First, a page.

David Hicks Pleads Guilty to Supporting a Terrorist Organization

David Hicks, an Australian citizen being held as an unlawful combatant in Guantanamo Bay, has pleaded guilty to the charge of supporting a terrorist organization.

David Hicks has pleaded guilty to one count of supporting a terrorist organisation.

The plea to a late night specially convened military commission came after an apparent deal was reached between his defence attorney and the prosecution.

Major Michael Mori, Hicks’s military lawyer, entered the plea to the charge of material support for terrorism, which was broken into two counts or specifications.

Major Mori said Hicks pleaded guilty on specification one, and not guilty on specification two.

Specification one of the charge detailed Hicks’s links to terrorist organisations and his activities in Afghanistan where he met Osama bin Laden and completed al-Qaeda training courses.

Specification two simply alleged that Hicks entered Afghanistan from about December 2000 to December 2001 to provide support for terrorism and that he did so in “the context of and was associated with an armed conflict namely al-Qaeda, or its associated forces against the United States or its coalition partners”.

Whether this confession actually has any basis in reality whatsoever has not been and probably will not be demonstrated. Given Hicks’ history, it’s certainly not beyond the realm of possibility that this confession is accurate. Well, hey, let’s be honest–it probably is accurate. But knowing what we know about how prisoners were treated at Gitmo, and given Hicks’ own affidavit regarding his own alleged mistreatment, who can really say? One thing’s for sure is that the trail of evidence is probably far too cold and unreliable to make any honest judgments.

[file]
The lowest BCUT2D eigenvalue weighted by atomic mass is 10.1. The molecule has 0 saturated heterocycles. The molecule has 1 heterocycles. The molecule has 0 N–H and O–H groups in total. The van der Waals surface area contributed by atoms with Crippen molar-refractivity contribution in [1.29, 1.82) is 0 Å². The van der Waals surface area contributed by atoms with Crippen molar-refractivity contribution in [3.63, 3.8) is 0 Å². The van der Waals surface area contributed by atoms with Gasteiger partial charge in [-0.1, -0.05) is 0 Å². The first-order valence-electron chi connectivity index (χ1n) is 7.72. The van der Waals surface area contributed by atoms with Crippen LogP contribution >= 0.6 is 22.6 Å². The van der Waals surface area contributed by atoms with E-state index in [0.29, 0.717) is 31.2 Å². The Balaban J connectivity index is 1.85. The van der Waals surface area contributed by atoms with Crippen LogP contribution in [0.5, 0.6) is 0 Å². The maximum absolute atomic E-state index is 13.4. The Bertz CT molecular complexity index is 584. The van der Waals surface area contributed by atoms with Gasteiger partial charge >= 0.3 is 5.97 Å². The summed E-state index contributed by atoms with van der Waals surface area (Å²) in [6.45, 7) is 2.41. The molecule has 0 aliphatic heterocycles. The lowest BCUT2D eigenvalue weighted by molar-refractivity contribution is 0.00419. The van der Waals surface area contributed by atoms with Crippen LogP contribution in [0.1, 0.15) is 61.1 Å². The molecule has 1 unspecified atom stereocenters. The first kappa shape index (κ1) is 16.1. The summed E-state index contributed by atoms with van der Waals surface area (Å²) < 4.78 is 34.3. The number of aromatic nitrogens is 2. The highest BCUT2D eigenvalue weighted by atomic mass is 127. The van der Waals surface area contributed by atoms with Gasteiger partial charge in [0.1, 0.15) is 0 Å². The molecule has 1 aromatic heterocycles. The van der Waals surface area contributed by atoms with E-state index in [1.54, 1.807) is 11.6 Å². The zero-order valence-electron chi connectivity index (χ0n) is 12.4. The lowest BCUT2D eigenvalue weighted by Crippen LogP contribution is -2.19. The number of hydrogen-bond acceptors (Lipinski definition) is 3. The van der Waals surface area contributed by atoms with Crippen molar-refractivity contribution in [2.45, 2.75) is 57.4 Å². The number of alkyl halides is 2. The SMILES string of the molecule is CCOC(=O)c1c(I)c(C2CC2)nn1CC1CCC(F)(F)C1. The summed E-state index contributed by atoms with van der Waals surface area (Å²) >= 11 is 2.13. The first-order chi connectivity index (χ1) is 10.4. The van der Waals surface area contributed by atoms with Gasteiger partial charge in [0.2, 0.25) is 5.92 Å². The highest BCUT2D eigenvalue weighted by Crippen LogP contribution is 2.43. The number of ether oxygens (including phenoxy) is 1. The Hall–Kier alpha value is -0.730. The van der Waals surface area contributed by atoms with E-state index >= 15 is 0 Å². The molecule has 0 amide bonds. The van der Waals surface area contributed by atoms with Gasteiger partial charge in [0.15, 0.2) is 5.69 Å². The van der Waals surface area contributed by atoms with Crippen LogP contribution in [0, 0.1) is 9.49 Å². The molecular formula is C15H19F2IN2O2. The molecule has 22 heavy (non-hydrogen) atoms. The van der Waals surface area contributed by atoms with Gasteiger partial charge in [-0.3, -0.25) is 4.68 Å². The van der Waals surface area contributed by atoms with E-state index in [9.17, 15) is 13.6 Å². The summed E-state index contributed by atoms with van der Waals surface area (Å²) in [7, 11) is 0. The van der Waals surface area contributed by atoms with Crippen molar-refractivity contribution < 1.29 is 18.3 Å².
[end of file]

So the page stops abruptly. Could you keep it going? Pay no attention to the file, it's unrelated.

One of the things that is truly awful about the way the Bush Administration has handled counter-terrorism efforts is that its efforts to “act tough” and disregard centuries of American tradition regarding the treatment of prisoners is now actively undermining national security. Khalid Sheikh Mohammed’s “confessions” have been widely disregarded worldwide, since everyone is pretty sure that he was tortured. Hicks’ confession will likely be treated with the same level of skepticism. If their confessions are true, then worldwide skepticism of those confessions is only going to hamper counterterrorist measures and bolster the strength of our enemies.

The sad thing is, if the Administration had bothered to pay any attention to history at all–or even to simple human decency, then we would be much closer to defeating Islamic extremism than we are today.

FILED UNDER: National Security, Terrorism, , , , ,
Alex Knapp
About Alex Knapp
Alex Knapp is Associate Editor at Forbes for science and games. He was a longtime blogger elsewhere before joining the OTB team in June 2005 and contributed some 700 posts through January 2013. Follow him on Twitter @TheAlexKnapp.

Comments

  1. I read this article. Freaking Australians…

  2. djneylon says:

    The important thing to remember is that these are NOT standard criminal trials. The individuals at Gitmo are prisoners of war. They are being adjudicated as to whether or not we need to continue holding them, based on the threat they represent. POWs do not have the the same rights as US citizens because they are NOT US CITIZENS — THEY ARE POWs, WHO ARE FORIEGNERS — THEREFORE, NOT CITIZENS. The Geneva Conventions apply, not the US Constitution.